By KATIE MOEN
For The Westfield Leader
WESTFIELD — After several years of behind-the-scenes planning and months of local speculation, Westfield residents got their first look Tuesday night at conceptual plans for a major redevelopment project that could redefine the community for decades to come.
The project, dubbed One Westfield Place, is being proposed by HBC (a real estate holding company known locally as Hudson’s Bay Company) and its development division, Streetworks.
Tuesday night’s public presentation, held during a regular meeting of the Westfield mayor and council, detailed preliminary plans for 731,000 square feet worth of residential units, parking garages, office space, public-use areas, restaurants and retail establishments spread across numerous downtown parcels. The sites span the former Lord & Taylor property, including its parking lots, which are owned by HBC|Streetworks; the North and South Avenue train station parking lots and the parking lot at the North and Central Avenue intersection which are owned by the Town of Westfield.
The two-hour presentation, which concluded with a question-and-answer segment between members of the council and the developers, represented, as Mayor Shelley Brindle said, the start of a “lengthy public-input process” that will likely continue well into the new year.
“[Tonight’s proposal] is the culmination of over three years of collaboration with and input from residents and community organizations across our town,” Mayor Brindle said, noting that the downtown area has been struggling for quite some time due to a number of factors, including the shift to online retail, dwindling foot traffic and long-standing issues like parking and infrastructure. “When Lord & Taylor closed in 2020, it leant an even greater urgency to addressing our downtown challenges,” she stated.
According to the HBC team, the Lord & Taylor building (or at least some of its more notable elements) will be preserved as part of an adaptive reuse proposal that would seek to see the structure converted into a mixed-use compound comprised of 100,000 square feet of office space with 13,000 square feet of street-level retail options. The building would serve as one of the project’s central hubs, said Doug Adams, HBC’s senior vice president of development, and would be flanked on either side by residential, 55-plus complexes.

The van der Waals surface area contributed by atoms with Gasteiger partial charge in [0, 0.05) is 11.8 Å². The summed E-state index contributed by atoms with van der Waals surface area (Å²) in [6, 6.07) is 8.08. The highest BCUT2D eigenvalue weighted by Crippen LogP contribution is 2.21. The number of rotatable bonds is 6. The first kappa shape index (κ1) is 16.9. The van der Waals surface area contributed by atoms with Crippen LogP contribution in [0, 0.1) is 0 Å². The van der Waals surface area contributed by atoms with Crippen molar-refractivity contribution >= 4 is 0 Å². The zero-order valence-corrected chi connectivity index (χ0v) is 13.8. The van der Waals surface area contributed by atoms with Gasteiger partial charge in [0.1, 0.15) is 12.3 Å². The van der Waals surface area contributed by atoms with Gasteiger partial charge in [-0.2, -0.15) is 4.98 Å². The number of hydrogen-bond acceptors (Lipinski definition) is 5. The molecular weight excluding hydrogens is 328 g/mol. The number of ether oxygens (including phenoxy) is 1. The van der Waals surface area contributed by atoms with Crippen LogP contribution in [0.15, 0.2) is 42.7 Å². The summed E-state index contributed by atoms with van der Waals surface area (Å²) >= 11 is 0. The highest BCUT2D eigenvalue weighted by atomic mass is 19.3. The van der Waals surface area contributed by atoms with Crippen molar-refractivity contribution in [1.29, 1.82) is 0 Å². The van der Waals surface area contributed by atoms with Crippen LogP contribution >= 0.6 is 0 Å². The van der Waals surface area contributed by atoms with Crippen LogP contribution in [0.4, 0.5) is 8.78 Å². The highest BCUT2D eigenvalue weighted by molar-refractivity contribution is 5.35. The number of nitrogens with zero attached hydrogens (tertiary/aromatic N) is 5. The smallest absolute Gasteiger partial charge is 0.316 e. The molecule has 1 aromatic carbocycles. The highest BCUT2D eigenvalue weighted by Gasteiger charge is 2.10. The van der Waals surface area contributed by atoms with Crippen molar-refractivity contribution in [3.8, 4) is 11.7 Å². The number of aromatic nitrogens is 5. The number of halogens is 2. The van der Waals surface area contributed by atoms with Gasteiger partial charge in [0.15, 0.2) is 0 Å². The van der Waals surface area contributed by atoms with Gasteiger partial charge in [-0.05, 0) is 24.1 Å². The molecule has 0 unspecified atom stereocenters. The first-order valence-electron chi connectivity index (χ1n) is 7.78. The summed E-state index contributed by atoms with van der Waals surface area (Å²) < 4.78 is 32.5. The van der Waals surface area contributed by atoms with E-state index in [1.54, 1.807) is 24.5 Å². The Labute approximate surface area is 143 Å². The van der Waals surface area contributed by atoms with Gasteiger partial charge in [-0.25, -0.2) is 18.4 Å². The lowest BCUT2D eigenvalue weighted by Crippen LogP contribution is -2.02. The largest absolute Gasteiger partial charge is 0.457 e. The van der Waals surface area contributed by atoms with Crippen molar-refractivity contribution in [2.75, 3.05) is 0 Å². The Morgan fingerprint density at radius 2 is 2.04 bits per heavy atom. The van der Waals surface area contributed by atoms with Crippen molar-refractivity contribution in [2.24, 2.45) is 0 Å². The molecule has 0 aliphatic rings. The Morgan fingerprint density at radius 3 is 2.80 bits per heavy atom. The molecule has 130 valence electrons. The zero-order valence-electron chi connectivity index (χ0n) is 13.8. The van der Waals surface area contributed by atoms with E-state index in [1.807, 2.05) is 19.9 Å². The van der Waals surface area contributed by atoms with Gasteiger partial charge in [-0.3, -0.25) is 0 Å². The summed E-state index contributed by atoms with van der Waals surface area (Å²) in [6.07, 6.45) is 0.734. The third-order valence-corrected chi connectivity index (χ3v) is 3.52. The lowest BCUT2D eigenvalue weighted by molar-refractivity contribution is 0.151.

“The Lord & Taylor building has never fully connected with the downtown business community,” Mr. Adams said. “Our project will connect our building with the train station downtown and the downtown commercial area to make a true triangle that brings everything together to create long-term, sustainable vibrancy.”
Like all redevelopment projects, One Westfield Place will be subject to certain procedural requirements like an official public hearing and approval by the council, planning board and numerous other entities before construction, or even more detailed site-plan discussions, can begin.
The project is slated to be completed through Westfield’s second PILOT (Payment In Lieu of Taxes) program, an incentive tool commonly used in municipal development that allows government entities to, as HBC explained in a press release about the project’s launch, “incentivize developers to redevelop key sections of the communities and provide meaningful public improvements that otherwise would not be possible.” In this case, Mr. Adams said, One Westfield Place is expected to generate upwards of $200 million for the community over the course of the next 30 years if things play out according to plan.
Some of the proposed public improvements attached to the HBC PILOT include two municipal parking garages; a new “mobility hub” designed to promote easier walking and biking access to the downtown area; new green spaces; streetscape enhancements; traffic improvements (including new signals and a more streamlined ingress from Elm Street to the North Avenue train station); and upgraded storm-water infrastructure in and around the project’s main development sites.
Ultimately, Mayor Brindle said, the town also will be able to use some of the funds generated by the PILOT agreement to fund other community projects, like a new firehouse.
In the coming weeks, HBC intends to open a preview center for the project on Elm Street where residents will be allowed to ask questions, weigh in and view a 3D model of the proposed development.
“The final outcome will only be as good as the public input [that the developers] receive, so please let them know what matters to you,” Mayor Brindle said. “I would encourage everyone to make time to visit the preview center and provide feedback on the things that matter to you the most.”